Addition of Tin Boosts Nanoparticle's Photoluminescence

Researchers at the U.S. Department of Energy's Ames Laboratory have developed germanium nanoparticles with improved photoluminescence, making them potentially better materials for solar cells and imaging probes. The research team found that by adding tin to the nanoparticle's germanium core, its lattice structure better matched the lattice structure of the cadmium-sulfide coating which allows the particles to absorb more light.

"Holy Grail" for Batteries: Solid-State Magnesium Battery a Big Step Closer

A team of Department of Energy (DOE) scientists at the Joint Center for Energy Storage Research (JCESR) has discovered the fastest magnesium-ion solid-state conductor, a major step towards making solid-state magnesium-ion batteries that are both energy dense and safe.

SLAC-led Study Shows Potential for Efficiently Controlling 2-D Materials With Light

In experiments with the lab's ultrafast 'electron camera,' laser light hitting a material is almost completely converted into nuclear vibrations, which are key to switching a material's properties on and off for future electronics and other applications.

New Pathways, Better Biofuels

New research from an engineer at Washington University in St. Louis stitches together the best bits of several different bacteria--including a virulent pathogen--to synthesize a new biofuel product.

Solar Cell Discovery Opens a New Window to Powering Tomorrow's Cities

Windows that generate electricity may have a clearer path to prominent roles in buildings of the future due to an Argonne-led discovery.

How the Earth Stops High-Energy Neutrinos in Their Tracks

A research collaboration including scientists from Berkeley Lab has demonstrated that the Earth stops high-energy neutrinos - particles that only very rarely interact with matter.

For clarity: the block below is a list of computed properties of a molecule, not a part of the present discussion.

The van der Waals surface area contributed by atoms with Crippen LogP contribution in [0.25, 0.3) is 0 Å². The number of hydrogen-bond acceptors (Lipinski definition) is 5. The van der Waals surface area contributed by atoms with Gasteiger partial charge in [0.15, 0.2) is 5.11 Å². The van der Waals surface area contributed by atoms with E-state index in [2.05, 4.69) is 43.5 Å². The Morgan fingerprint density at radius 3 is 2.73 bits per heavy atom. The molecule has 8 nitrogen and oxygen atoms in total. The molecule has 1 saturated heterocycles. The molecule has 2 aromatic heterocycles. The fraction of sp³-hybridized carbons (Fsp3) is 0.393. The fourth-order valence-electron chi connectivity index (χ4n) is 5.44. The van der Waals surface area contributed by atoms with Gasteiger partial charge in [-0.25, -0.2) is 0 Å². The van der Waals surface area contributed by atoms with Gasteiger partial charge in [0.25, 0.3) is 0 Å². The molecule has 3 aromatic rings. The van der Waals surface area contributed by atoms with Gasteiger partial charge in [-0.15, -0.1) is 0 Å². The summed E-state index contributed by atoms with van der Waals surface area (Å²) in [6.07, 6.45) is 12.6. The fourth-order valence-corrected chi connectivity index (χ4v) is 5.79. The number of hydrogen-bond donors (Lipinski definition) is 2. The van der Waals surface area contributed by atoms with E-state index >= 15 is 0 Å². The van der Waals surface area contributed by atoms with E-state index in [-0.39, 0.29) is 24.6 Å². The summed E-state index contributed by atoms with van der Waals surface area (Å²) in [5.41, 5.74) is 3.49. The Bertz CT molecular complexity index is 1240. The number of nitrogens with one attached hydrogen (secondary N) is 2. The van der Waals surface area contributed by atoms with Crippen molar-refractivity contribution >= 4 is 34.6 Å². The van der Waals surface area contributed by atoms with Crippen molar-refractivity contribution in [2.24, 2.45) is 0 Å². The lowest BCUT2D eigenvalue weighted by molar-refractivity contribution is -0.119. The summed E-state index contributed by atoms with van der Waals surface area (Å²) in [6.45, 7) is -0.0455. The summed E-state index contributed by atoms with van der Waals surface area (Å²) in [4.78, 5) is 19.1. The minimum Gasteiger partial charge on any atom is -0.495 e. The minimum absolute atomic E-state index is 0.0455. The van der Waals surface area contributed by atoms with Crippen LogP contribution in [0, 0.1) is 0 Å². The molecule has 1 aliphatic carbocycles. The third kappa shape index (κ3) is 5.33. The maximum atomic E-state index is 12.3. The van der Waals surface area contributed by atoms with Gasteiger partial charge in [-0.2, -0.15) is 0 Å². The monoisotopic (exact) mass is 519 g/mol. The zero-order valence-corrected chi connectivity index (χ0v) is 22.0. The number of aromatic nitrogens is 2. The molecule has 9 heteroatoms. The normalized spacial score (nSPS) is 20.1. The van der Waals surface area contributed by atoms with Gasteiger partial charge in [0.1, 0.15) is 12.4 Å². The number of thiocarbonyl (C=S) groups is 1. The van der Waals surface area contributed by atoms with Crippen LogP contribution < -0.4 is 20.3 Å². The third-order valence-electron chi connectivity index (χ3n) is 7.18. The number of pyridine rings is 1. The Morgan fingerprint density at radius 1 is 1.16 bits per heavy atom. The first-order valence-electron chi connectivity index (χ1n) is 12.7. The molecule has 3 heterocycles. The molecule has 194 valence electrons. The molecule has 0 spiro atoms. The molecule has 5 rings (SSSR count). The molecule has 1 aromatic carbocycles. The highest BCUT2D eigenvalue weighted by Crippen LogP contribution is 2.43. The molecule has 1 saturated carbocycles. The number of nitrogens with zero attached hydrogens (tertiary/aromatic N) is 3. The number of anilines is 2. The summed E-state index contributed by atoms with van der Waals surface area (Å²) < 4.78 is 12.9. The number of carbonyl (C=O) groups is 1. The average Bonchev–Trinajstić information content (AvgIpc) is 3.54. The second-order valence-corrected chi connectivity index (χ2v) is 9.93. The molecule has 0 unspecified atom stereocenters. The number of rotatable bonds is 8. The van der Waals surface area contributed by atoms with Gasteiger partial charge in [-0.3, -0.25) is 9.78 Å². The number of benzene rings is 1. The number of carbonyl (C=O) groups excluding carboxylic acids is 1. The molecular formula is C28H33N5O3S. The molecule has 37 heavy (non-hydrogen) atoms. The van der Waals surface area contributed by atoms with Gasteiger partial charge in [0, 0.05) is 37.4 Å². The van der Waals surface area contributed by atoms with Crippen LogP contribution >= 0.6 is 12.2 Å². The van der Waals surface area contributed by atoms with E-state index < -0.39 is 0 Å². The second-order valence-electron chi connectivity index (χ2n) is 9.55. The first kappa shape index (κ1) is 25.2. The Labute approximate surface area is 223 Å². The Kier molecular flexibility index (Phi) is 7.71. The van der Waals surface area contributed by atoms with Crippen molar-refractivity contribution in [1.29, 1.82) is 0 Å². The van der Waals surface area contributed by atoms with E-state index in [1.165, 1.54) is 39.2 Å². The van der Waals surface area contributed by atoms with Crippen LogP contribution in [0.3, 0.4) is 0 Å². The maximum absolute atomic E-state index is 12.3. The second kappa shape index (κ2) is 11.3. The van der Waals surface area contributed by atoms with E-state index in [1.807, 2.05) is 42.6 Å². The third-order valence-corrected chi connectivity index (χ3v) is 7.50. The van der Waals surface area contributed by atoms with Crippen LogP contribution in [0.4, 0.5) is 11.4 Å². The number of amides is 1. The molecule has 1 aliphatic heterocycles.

Kentucky Researchers First to Produce High Grade Rare Earths From Coal

University of Kentucky researchers have produced nearly pure rare earth concentrates from Kentucky coal using an environmentally-conscious and cost-effective process, a groundbreaking accomplishment in the energy industry.

Watching Atoms Move in Hybrid Perovskite Crystals Reveals Clues to Improving Solar Cells

The discovery of nanoscale changes deep inside hybrid perovskites could shed light on developing low-cost, high-efficiency solar cells. Using X-ray beams and lasers, a team of researchers led by the University of California San Diego discovered how the movement of ions in hybrid perovskites causes certain regions within the material to become better solar cells than other parts.

Quantum Dots Amplify Light with Electrical Pumping

In a breakthrough development, Los Alamos scientists have shown that they can successfully amplify light using electrically excited films of the chemically synthesized semiconductor nanocrystals known as quantum dots.

The Challenge of Estimating Alaska's Soil Carbon Stocks

A geospatial analysis determined the optimal distribution of sites needed to reliably estimate Alaska's vast soil carbon.

Strain-Free Epitaxy of Germanium Film on Mica

Germanium was the material of choice in the early history of electronic devices, and due to its high charge carrier mobility, it's making a comeback. It's generally grown on expensive single-crystal substrates, adding another challenge to making it sustainably viable for most applications. To address this aspect, researchers demonstrate an epitaxy method that incorporates van der Waals' forces to grow germanium on mica. They discuss their work in the Journal of Applied Physics.

Unplugging the Cellulose Biofuel Bottleneck

Molecular-level understanding of cellulose structure reveals why it resists degradation and could lead to cost-effective biofuels.

Detailed View of Immune Proteins Could Lead to New Pathogen-Defense Strategies

Biologists at Berkeley Lab and UC Berkeley used cryo-EM to resolve the structure of a ring of proteins used by the immune system to summon support when under attack, providing new insight into potential strategies for protection from pathogens. The researchers captured the high-resolution image of a protein ring, called an inflammasome, as it was bound to flagellin, a protein from the whiplike tail used by bacteria to propel themselves forward.